Schererville cuts ribbon on Pennsy Greenway extension
Schererville's bike trail network continues to grow. The town and its partners cut the ribbon Wednesday on a 2.3-mile extension of the Pennsy Greenway Trail, although the finishing touches are expected to continue into June. The project extends the trail from Rohrman Park southeast to Clark Road, thanks, in part, to a $2.9 million Next Level Trails grant from the state.
Dan Bortner, the director of the Indiana Department of Natural Resources, said communities have long sought to build trails on abandoned railroad corridors, and the program has given them the money to build those connections. "Let me just say, on behalf of Governor Holcomb, the Indiana Department of Natural Resources and Hoosiers across this landscape we all call home, thank you to each of you for your passion that you bring to trails and to your communities," Bortner told those gathered for Wednesday's ribbon cutting. "Memories will be made here for generations to come."
The new section is part of the larger Pennsy Greenway that currently extends to Munster, Lansing and Calumet City. That, in turn, has been designated part of the Great American Rail-Trail. When completed, it would run from coast to coast, using off-road trails. Trail advocates say that will bring a big boost to communities like Schererville.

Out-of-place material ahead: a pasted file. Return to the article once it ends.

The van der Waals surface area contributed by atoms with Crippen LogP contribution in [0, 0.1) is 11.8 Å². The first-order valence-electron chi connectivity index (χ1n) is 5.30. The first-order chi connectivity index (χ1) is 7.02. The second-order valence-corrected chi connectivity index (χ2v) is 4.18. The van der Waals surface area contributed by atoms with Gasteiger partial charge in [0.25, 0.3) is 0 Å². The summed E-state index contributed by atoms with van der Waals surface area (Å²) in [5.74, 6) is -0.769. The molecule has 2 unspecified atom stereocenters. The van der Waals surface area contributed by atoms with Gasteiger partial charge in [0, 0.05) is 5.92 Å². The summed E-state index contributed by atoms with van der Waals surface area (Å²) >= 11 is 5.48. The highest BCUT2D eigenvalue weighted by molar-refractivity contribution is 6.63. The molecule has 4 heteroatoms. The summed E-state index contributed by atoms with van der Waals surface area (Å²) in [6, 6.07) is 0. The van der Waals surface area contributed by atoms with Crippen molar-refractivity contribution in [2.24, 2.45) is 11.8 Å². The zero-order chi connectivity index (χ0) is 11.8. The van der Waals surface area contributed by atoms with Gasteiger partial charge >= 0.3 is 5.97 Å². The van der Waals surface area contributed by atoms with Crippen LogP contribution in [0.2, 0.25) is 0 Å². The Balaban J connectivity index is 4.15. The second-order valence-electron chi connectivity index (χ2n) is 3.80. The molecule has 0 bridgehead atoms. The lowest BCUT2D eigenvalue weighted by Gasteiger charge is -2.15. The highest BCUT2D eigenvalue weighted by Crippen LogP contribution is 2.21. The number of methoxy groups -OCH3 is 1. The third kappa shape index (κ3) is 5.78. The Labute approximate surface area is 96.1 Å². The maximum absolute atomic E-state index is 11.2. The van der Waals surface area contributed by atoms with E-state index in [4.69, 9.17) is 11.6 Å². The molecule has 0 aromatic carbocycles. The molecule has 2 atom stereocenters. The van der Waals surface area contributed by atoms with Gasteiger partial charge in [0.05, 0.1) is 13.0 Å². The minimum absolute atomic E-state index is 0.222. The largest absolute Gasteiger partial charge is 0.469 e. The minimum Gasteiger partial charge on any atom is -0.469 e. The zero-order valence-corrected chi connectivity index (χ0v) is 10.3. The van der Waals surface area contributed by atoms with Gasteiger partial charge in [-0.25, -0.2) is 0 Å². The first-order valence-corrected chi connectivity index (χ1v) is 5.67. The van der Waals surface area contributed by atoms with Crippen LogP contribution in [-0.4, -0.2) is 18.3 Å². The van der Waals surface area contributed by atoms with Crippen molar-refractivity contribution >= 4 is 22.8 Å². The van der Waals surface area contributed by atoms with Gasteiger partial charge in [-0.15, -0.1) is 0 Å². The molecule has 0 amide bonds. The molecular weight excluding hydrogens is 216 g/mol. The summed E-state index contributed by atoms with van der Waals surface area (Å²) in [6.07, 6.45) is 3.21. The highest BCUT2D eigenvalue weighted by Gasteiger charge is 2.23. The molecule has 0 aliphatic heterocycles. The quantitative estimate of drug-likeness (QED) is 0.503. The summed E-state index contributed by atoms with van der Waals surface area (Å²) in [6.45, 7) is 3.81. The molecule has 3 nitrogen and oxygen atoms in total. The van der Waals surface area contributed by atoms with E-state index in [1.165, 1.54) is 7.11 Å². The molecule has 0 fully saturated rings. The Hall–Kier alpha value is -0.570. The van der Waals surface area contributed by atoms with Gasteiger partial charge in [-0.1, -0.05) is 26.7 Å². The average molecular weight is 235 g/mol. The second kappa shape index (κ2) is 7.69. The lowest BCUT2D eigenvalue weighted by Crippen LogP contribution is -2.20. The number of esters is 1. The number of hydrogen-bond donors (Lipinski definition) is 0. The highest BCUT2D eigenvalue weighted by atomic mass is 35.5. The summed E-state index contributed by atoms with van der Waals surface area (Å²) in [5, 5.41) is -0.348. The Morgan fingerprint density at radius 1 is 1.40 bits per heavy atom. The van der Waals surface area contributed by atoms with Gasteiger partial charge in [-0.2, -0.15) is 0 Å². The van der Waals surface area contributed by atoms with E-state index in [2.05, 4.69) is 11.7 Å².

Liz Thorstensen is the vice president of trail development at the Rails-to-Trails Conservancy. "A recent study that Rails-to-Trails Conservancy conducted showed that, when complete, the Great American Rail-Trail has the potential to see over $220 million in annual visitor spending alone in the communities along its route," Thorstensen said, "and that was a very conservative estimate, I should add."
For now, the next step is to connect the trail east to the current Erie-Lackawanna Trail and the planned Veterans Memorial Trail through Crown Point, Hebron and beyond. "We thought we had a route through the White Hawk Golf Course area, but there was some wetlands over there, and the costs started to get really exorbitant and we had to kind of balk at that," explained Northwestern Indiana Regional Planning Commission Active Transportation Planner Mitch Barloga. "So the new route that has been discussed between local officials there is along 91st from the Pennsy to where the Erie-Lackawanna crosses 91st."
Barloga said Northwest Indiana's in the midst of a "burgeoning of trails," with five trail segments set to open this year.